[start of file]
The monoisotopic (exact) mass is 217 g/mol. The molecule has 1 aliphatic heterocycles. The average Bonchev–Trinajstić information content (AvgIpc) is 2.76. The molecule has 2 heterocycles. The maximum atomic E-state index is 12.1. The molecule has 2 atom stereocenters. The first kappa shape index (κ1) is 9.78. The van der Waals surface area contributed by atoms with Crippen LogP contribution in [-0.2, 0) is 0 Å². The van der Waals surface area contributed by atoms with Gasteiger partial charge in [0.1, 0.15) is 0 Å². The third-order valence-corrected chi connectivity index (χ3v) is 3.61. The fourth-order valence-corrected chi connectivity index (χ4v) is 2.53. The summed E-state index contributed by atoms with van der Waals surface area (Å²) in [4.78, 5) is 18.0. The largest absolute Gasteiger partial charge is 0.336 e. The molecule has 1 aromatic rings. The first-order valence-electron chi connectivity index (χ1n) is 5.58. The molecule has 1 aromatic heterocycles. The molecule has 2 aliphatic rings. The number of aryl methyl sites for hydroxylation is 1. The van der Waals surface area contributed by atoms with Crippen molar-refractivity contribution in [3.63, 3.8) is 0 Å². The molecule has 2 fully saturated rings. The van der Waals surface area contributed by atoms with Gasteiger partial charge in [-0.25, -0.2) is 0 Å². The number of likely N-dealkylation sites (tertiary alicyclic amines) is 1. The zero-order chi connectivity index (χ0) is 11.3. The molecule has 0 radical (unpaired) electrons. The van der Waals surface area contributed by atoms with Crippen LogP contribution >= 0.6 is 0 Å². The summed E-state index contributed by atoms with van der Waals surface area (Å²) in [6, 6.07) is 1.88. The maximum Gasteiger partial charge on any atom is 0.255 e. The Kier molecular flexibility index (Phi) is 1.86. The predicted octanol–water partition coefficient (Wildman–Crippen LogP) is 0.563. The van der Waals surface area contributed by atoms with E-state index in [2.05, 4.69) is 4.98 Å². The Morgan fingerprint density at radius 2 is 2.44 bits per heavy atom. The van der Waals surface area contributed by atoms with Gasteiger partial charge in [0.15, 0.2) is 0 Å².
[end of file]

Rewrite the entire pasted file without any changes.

The monoisotopic (exact) mass is 217 g/mol. The molecule has 1 aliphatic heterocycles. The average Bonchev–Trinajstić information content (AvgIpc) is 2.76. The molecule has 2 heterocycles. The maximum atomic E-state index is 12.1. The molecule has 2 atom stereocenters. The first kappa shape index (κ1) is 9.78. The van der Waals surface area contributed by atoms with Crippen LogP contribution in [-0.2, 0) is 0 Å². The van der Waals surface area contributed by atoms with Gasteiger partial charge in [0.1, 0.15) is 0 Å². The third-order valence-corrected chi connectivity index (χ3v) is 3.61. The fourth-order valence-corrected chi connectivity index (χ4v) is 2.53. The summed E-state index contributed by atoms with van der Waals surface area (Å²) in [4.78, 5) is 18.0. The largest absolute Gasteiger partial charge is 0.336 e. The molecule has 1 aromatic rings. The first-order valence-electron chi connectivity index (χ1n) is 5.58. The molecule has 1 aromatic heterocycles. The molecule has 2 aliphatic rings. The number of aryl methyl sites for hydroxylation is 1. The van der Waals surface area contributed by atoms with Crippen molar-refractivity contribution in [3.63, 3.8) is 0 Å². The molecule has 2 fully saturated rings. The van der Waals surface area contributed by atoms with Gasteiger partial charge in [-0.25, -0.2) is 0 Å². The number of likely N-dealkylation sites (tertiary alicyclic amines) is 1. The zero-order chi connectivity index (χ0) is 11.3. The molecule has 0 radical (unpaired) electrons. The van der Waals surface area contributed by atoms with Crippen LogP contribution >= 0.6 is 0 Å². The summed E-state index contributed by atoms with van der Waals surface area (Å²) in [6, 6.07) is 1.88. The maximum Gasteiger partial charge on any atom is 0.255 e. The Kier molecular flexibility index (Phi) is 1.86. The predicted octanol–water partition coefficient (Wildman–Crippen LogP) is 0.563. The van der Waals surface area contributed by atoms with E-state index in [2.05, 4.69) is 4.98 Å². The Morgan fingerprint density at radius 2 is 2.44 bits per heavy atom. The van der Waals surface area contributed by atoms with Gasteiger partial charge in [0.15, 0.2) is 0 Å².